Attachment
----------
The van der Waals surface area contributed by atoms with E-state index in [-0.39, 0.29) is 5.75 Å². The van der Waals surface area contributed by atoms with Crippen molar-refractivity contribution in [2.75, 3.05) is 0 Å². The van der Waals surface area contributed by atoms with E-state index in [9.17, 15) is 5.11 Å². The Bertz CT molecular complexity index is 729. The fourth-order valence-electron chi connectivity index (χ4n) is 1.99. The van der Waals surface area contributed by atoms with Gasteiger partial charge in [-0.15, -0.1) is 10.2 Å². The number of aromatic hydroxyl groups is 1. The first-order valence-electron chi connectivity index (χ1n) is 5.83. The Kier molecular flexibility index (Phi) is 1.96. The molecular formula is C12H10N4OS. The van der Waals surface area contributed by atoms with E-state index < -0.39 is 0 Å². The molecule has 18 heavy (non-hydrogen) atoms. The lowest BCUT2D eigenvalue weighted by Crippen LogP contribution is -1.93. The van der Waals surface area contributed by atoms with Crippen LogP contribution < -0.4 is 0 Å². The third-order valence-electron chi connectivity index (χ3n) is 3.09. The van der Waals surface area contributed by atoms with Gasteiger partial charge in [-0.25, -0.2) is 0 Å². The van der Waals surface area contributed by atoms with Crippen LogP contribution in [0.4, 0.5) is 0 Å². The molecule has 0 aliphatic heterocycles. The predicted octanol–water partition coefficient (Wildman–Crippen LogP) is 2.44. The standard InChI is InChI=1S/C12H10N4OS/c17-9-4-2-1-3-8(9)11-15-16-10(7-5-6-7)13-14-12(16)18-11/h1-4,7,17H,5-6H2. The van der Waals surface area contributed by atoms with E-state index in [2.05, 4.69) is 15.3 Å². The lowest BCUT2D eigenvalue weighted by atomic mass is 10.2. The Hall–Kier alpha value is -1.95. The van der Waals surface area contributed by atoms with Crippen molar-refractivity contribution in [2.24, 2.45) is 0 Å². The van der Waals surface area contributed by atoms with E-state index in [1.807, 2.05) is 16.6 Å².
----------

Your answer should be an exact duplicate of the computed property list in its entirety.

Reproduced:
The van der Waals surface area contributed by atoms with E-state index in [-0.39, 0.29) is 5.75 Å². The van der Waals surface area contributed by atoms with Crippen molar-refractivity contribution in [2.75, 3.05) is 0 Å². The van der Waals surface area contributed by atoms with E-state index in [9.17, 15) is 5.11 Å². The Bertz CT molecular complexity index is 729. The fourth-order valence-electron chi connectivity index (χ4n) is 1.99. The van der Waals surface area contributed by atoms with Gasteiger partial charge in [-0.15, -0.1) is 10.2 Å². The number of aromatic hydroxyl groups is 1. The first-order valence-electron chi connectivity index (χ1n) is 5.83. The Kier molecular flexibility index (Phi) is 1.96. The molecular formula is C12H10N4OS. The van der Waals surface area contributed by atoms with E-state index < -0.39 is 0 Å². The molecule has 18 heavy (non-hydrogen) atoms. The lowest BCUT2D eigenvalue weighted by Crippen LogP contribution is -1.93. The van der Waals surface area contributed by atoms with Crippen LogP contribution < -0.4 is 0 Å². The third-order valence-electron chi connectivity index (χ3n) is 3.09. The van der Waals surface area contributed by atoms with Gasteiger partial charge in [-0.25, -0.2) is 0 Å². The van der Waals surface area contributed by atoms with Crippen LogP contribution in [0.4, 0.5) is 0 Å². The molecule has 0 aliphatic heterocycles. The predicted octanol–water partition coefficient (Wildman–Crippen LogP) is 2.44. The standard InChI is InChI=1S/C12H10N4OS/c17-9-4-2-1-3-8(9)11-15-16-10(7-5-6-7)13-14-12(16)18-11/h1-4,7,17H,5-6H2. The van der Waals surface area contributed by atoms with E-state index in [2.05, 4.69) is 15.3 Å². The lowest BCUT2D eigenvalue weighted by atomic mass is 10.2. The Hall–Kier alpha value is -1.95. The van der Waals surface area contributed by atoms with Crippen molar-refractivity contribution in [2.24, 2.45) is 0 Å². The van der Waals surface area contributed by atoms with E-state index in [1.807, 2.05) is 16.6 Å².